Holub says when the anger starts to bubble up, dive deeper.

Ask yourself: "What's underneath that anger?"

Holub calls anger a "secondary emotion," one that guards our more vulnerable feelings, such as grief, fear, abandonment and disappointment.

So, make sure to give yourself permission and time to really dig deep to unearth whatever your anger is hiding.

2. Feel the feelings.

Close your eyes and evoke the event that's causing you pain. Let it bubble up without intellectualizing. Turn off your thinking brain, Kennedy says.

"Cry it out or scream it out if it's anger," she says. "Get a pillow and beat the sofa with it. Just get that energy out of the cells of your body."

Don't be surprised if the exercise triggers memories of other times in life when you also felt abandoned, betrayed or similarly hurt, Holub says. Forgiveness work often uncovers behavior patterns that we don't see in ourselves — especially when we're blaming others for our pain.

By exposing the obvious — and less obvious — roots of our own reactions to others, we can begin to see a different way to respond.

3. Bring a fresh lens to your story.

Reexamine your perceptions of life events that have trapped you in the role of victim.

A situation you may have misinterpreted as a child can taint your important adult relationships, Kennedy says.

Putting an adult lens to child-centered woundedness can provide a clearer perspective of hurtful events — one that frees us to discard the old story and replace it with a less judgmental and, perhaps, more accurate one.

That can lead to reconnections with forsaken loved ones. But, Holub says, beware that your ego may fight to maintain the destructive stories that create separation in our lives, like "My relationships never work out." Or, "I can't trust anybody!"

"When we do forgiveness, what we're doing is we're unwinding that intense pressure of the ego to stay separate," Holub says.

4. Reframe your story.

Instead of viewing the offending behavior as something done to you, imagine there's something bigger at play: that its true purpose is to reflect something inside you that's ripe for healing.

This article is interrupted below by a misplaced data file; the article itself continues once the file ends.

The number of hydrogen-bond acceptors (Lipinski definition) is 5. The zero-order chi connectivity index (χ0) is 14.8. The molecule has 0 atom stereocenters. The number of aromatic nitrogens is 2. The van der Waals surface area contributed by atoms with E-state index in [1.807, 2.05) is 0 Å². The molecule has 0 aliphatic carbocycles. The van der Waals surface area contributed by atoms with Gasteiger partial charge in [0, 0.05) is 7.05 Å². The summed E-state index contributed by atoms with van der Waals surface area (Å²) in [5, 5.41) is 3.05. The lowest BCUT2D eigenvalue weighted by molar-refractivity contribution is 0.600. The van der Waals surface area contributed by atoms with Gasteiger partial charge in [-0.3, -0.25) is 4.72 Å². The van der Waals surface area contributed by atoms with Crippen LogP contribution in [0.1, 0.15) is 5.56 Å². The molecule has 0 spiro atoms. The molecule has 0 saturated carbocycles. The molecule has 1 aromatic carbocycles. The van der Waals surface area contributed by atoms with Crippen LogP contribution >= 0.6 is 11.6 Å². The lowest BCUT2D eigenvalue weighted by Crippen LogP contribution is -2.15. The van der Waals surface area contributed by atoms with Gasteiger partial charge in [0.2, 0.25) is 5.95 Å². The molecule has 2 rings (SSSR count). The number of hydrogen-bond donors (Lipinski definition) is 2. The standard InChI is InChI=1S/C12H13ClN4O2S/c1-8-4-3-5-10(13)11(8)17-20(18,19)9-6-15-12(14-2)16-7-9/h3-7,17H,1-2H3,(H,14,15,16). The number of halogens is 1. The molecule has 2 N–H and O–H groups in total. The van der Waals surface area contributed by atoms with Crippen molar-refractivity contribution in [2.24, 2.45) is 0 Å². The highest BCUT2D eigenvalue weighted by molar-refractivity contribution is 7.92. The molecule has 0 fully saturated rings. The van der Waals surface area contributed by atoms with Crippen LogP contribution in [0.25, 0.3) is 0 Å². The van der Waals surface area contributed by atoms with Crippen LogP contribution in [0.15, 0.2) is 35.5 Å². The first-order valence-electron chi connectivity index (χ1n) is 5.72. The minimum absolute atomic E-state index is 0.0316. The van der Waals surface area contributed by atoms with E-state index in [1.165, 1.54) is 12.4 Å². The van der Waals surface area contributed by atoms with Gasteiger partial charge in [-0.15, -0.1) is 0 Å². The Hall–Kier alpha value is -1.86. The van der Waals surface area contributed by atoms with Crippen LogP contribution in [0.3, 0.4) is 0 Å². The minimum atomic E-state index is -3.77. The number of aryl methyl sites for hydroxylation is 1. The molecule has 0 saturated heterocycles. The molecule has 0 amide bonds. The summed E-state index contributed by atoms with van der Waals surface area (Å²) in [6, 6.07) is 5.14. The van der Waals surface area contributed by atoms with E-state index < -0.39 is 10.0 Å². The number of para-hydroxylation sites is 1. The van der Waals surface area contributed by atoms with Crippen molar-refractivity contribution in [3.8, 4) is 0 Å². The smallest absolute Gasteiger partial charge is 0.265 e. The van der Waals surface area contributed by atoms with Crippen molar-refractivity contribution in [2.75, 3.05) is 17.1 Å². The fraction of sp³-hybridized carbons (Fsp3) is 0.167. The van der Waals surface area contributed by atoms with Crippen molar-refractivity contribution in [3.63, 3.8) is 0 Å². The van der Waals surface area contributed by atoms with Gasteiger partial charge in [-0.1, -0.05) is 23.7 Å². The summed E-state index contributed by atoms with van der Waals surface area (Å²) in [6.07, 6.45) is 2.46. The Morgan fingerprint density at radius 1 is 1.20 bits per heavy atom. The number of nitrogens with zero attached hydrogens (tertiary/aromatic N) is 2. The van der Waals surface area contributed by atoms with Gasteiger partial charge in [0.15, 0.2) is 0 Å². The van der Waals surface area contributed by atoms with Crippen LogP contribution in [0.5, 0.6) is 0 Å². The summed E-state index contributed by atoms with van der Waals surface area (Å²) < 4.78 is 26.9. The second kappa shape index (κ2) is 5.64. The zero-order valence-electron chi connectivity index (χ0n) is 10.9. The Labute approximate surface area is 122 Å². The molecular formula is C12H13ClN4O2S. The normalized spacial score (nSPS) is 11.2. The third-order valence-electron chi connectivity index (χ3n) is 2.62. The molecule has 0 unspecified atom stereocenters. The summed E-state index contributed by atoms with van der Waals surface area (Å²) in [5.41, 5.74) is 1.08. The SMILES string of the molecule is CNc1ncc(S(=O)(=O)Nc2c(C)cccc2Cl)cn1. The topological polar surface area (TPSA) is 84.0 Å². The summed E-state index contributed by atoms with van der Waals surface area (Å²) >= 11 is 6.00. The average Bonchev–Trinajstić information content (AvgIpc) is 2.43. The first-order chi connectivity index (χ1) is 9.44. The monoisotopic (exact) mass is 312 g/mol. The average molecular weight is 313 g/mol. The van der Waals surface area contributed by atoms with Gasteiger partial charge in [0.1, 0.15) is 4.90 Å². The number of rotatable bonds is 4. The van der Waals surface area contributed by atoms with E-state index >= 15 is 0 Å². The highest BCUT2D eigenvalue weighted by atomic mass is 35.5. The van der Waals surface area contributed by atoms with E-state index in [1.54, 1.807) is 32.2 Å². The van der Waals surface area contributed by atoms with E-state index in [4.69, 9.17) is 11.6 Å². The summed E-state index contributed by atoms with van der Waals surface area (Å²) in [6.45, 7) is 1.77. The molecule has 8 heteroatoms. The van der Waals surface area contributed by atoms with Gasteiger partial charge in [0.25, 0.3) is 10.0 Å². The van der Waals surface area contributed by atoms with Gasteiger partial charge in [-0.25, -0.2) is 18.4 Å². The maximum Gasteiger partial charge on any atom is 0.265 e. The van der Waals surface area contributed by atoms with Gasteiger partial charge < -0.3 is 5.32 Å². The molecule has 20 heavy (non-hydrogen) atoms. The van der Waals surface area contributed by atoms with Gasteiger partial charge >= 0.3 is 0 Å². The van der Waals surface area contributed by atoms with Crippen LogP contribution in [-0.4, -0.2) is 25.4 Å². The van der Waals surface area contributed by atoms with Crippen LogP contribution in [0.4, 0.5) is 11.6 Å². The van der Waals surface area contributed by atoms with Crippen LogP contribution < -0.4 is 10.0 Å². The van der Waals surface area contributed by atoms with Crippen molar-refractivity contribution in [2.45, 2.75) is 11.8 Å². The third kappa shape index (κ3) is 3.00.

Kennedy says imagine looking into a mirror and seeing a smudge on your face. To clean off the smudge, you don't start wiping the mirror; rather, you clean your face. Likewise in life, often what you spot in others — negative and positive traits — are those you share.

"Just acknowledge that there is something in you that is being shown in the mirror of this person," Kennedy says.

Even if you're certain the offending person's behavior has zero to do with you, suspend your disbelief and play along.

"It will work," says Kennedy. "It's gonna work."

And remember, forgiving someone is not about them and their behavior — it's about you and your well-being.

"I do it for me," Kennedy says. "I do it to ease my sensibilities. I don't want to be upset. I don't want to be walking around pissed off. I just don't. ... So, I do it to get that energy out of my system."

5. Integrate the learning, and express your gratitude.

Purging resentment, grudges and all that other negative juju is something to embrace and celebrate.

Kennedy says whenever she finishes a round of forgiveness work, she seals her newfound peace with a brisk walk or deep-breathing exercises.

Holub says she fills the newly opened space in her heart with gratitude for all she has learned.

"We're here to learn lessons, and even from the most horrible things that have ever happened, there are treasures, and we can find them, we can learn from them," she says. "We can say, yes, I want to keep the lesson. I want to let go of the pain. And that is possible through this forgiveness practice."

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The podcast portion of this story was produced by Andee Tagle.